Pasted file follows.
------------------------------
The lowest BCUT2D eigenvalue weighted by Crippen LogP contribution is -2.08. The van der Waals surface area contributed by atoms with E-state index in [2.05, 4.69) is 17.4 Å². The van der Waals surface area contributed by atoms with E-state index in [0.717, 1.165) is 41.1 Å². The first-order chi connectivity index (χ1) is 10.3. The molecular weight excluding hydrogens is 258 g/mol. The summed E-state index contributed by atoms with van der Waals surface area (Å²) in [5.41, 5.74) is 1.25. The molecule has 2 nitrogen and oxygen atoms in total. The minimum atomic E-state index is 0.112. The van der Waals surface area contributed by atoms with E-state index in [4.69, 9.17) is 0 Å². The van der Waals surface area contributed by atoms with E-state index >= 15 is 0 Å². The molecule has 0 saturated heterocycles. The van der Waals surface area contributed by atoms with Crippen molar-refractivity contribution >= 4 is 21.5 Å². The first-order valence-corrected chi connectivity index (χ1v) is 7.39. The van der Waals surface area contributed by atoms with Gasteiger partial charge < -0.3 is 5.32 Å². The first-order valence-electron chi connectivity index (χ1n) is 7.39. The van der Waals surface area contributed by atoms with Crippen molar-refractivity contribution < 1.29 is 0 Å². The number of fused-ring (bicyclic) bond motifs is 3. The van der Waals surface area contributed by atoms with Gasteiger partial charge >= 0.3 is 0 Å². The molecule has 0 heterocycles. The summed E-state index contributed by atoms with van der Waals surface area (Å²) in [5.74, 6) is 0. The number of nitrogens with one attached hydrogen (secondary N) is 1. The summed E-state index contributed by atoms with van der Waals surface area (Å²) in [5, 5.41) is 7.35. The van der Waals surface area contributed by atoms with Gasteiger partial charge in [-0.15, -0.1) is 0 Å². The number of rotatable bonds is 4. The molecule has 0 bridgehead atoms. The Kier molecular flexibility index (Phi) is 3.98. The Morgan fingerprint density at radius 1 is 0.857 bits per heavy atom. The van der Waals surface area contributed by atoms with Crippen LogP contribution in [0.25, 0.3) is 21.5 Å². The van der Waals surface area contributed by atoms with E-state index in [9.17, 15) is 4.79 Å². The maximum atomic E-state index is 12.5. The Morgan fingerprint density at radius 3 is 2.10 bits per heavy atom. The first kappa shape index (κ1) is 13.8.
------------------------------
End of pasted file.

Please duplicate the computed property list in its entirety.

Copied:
The lowest BCUT2D eigenvalue weighted by Crippen LogP contribution is -2.08. The van der Waals surface area contributed by atoms with E-state index in [2.05, 4.69) is 17.4 Å². The van der Waals surface area contributed by atoms with E-state index in [0.717, 1.165) is 41.1 Å². The first-order chi connectivity index (χ1) is 10.3. The molecular weight excluding hydrogens is 258 g/mol. The summed E-state index contributed by atoms with van der Waals surface area (Å²) in [5.41, 5.74) is 1.25. The molecule has 2 nitrogen and oxygen atoms in total. The minimum atomic E-state index is 0.112. The van der Waals surface area contributed by atoms with E-state index in [4.69, 9.17) is 0 Å². The van der Waals surface area contributed by atoms with E-state index >= 15 is 0 Å². The molecule has 0 saturated heterocycles. The van der Waals surface area contributed by atoms with Crippen molar-refractivity contribution >= 4 is 21.5 Å². The first-order valence-corrected chi connectivity index (χ1v) is 7.39. The van der Waals surface area contributed by atoms with Gasteiger partial charge < -0.3 is 5.32 Å². The first-order valence-electron chi connectivity index (χ1n) is 7.39. The van der Waals surface area contributed by atoms with Crippen molar-refractivity contribution < 1.29 is 0 Å². The number of fused-ring (bicyclic) bond motifs is 3. The van der Waals surface area contributed by atoms with Gasteiger partial charge >= 0.3 is 0 Å². The molecule has 0 heterocycles. The summed E-state index contributed by atoms with van der Waals surface area (Å²) in [5.74, 6) is 0. The number of nitrogens with one attached hydrogen (secondary N) is 1. The summed E-state index contributed by atoms with van der Waals surface area (Å²) in [5, 5.41) is 7.35. The van der Waals surface area contributed by atoms with Gasteiger partial charge in [-0.15, -0.1) is 0 Å². The number of rotatable bonds is 4. The molecule has 0 bridgehead atoms. The Kier molecular flexibility index (Phi) is 3.98. The Morgan fingerprint density at radius 1 is 0.857 bits per heavy atom. The van der Waals surface area contributed by atoms with Crippen LogP contribution in [0.25, 0.3) is 21.5 Å². The van der Waals surface area contributed by atoms with E-state index in [9.17, 15) is 4.79 Å². The maximum atomic E-state index is 12.5. The Morgan fingerprint density at radius 3 is 2.10 bits per heavy atom. The first kappa shape index (κ1) is 13.8.